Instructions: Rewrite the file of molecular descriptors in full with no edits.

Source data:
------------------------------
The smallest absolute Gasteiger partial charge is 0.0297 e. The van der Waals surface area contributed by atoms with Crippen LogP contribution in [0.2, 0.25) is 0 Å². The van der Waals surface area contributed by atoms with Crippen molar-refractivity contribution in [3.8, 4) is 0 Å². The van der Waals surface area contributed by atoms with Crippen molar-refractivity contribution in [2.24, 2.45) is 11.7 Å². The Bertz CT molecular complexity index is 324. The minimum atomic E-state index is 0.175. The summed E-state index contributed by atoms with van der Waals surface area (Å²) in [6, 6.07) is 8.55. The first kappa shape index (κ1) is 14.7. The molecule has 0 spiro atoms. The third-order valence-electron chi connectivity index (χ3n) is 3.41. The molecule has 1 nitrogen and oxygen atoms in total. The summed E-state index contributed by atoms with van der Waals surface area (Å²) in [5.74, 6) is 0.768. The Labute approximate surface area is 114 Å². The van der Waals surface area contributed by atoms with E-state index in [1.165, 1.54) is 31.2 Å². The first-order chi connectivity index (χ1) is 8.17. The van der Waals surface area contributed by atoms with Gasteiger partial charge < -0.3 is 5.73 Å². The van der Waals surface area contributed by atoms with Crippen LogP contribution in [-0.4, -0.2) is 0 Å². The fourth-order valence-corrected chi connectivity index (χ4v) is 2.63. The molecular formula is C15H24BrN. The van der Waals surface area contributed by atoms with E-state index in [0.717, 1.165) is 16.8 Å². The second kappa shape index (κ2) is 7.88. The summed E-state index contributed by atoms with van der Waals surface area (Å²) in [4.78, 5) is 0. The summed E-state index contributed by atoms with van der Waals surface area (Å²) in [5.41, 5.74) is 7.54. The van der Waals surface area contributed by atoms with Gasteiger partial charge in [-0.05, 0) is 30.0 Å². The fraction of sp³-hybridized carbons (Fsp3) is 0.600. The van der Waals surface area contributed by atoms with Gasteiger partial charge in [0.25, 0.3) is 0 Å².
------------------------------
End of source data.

The smallest absolute Gasteiger partial charge is 0.0297 e. The van der Waals surface area contributed by atoms with Crippen LogP contribution in [0.2, 0.25) is 0 Å². The van der Waals surface area contributed by atoms with Crippen molar-refractivity contribution in [3.8, 4) is 0 Å². The van der Waals surface area contributed by atoms with Crippen molar-refractivity contribution in [2.24, 2.45) is 11.7 Å². The Bertz CT molecular complexity index is 324. The minimum atomic E-state index is 0.175. The summed E-state index contributed by atoms with van der Waals surface area (Å²) in [6, 6.07) is 8.55. The first kappa shape index (κ1) is 14.7. The molecule has 0 spiro atoms. The third-order valence-electron chi connectivity index (χ3n) is 3.41. The molecule has 1 nitrogen and oxygen atoms in total. The summed E-state index contributed by atoms with van der Waals surface area (Å²) in [5.74, 6) is 0.768. The Labute approximate surface area is 114 Å². The van der Waals surface area contributed by atoms with E-state index in [1.165, 1.54) is 31.2 Å². The first-order chi connectivity index (χ1) is 8.17. The van der Waals surface area contributed by atoms with Gasteiger partial charge < -0.3 is 5.73 Å². The van der Waals surface area contributed by atoms with Crippen LogP contribution in [-0.4, -0.2) is 0 Å². The fourth-order valence-corrected chi connectivity index (χ4v) is 2.63. The molecular formula is C15H24BrN. The van der Waals surface area contributed by atoms with E-state index in [0.717, 1.165) is 16.8 Å². The second kappa shape index (κ2) is 7.88. The summed E-state index contributed by atoms with van der Waals surface area (Å²) in [4.78, 5) is 0. The summed E-state index contributed by atoms with van der Waals surface area (Å²) in [5.41, 5.74) is 7.54. The van der Waals surface area contributed by atoms with Gasteiger partial charge in [-0.05, 0) is 30.0 Å². The fraction of sp³-hybridized carbons (Fsp3) is 0.600. The van der Waals surface area contributed by atoms with Gasteiger partial charge in [0.25, 0.3) is 0 Å².